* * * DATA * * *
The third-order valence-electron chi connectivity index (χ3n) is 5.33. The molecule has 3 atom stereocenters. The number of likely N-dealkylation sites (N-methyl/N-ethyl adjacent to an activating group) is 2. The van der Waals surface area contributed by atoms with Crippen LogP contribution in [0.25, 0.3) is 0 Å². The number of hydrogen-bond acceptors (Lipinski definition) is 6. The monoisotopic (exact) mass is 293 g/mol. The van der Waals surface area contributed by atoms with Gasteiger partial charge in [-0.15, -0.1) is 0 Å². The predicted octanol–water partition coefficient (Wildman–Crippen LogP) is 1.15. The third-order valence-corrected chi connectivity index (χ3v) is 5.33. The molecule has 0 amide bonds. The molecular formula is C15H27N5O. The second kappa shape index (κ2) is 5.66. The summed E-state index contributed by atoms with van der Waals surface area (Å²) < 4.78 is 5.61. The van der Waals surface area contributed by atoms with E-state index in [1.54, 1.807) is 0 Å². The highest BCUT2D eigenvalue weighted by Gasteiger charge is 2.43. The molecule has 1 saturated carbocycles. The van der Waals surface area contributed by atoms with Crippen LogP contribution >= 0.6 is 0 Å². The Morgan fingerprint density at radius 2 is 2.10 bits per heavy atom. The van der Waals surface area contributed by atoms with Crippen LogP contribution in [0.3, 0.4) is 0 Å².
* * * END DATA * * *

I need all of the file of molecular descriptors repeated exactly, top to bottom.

The third-order valence-electron chi connectivity index (χ3n) is 5.33. The molecule has 3 atom stereocenters. The number of likely N-dealkylation sites (N-methyl/N-ethyl adjacent to an activating group) is 2. The van der Waals surface area contributed by atoms with Crippen LogP contribution in [0.25, 0.3) is 0 Å². The number of hydrogen-bond acceptors (Lipinski definition) is 6. The monoisotopic (exact) mass is 293 g/mol. The van der Waals surface area contributed by atoms with Gasteiger partial charge in [-0.15, -0.1) is 0 Å². The predicted octanol–water partition coefficient (Wildman–Crippen LogP) is 1.15. The third-order valence-corrected chi connectivity index (χ3v) is 5.33. The molecule has 0 amide bonds. The molecular formula is C15H27N5O. The second kappa shape index (κ2) is 5.66. The summed E-state index contributed by atoms with van der Waals surface area (Å²) < 4.78 is 5.61. The van der Waals surface area contributed by atoms with E-state index in [1.54, 1.807) is 0 Å². The highest BCUT2D eigenvalue weighted by Gasteiger charge is 2.43. The molecule has 1 saturated carbocycles. The van der Waals surface area contributed by atoms with Crippen LogP contribution >= 0.6 is 0 Å². The Morgan fingerprint density at radius 2 is 2.10 bits per heavy atom. The van der Waals surface area contributed by atoms with Crippen LogP contribution in [0.3, 0.4) is 0 Å².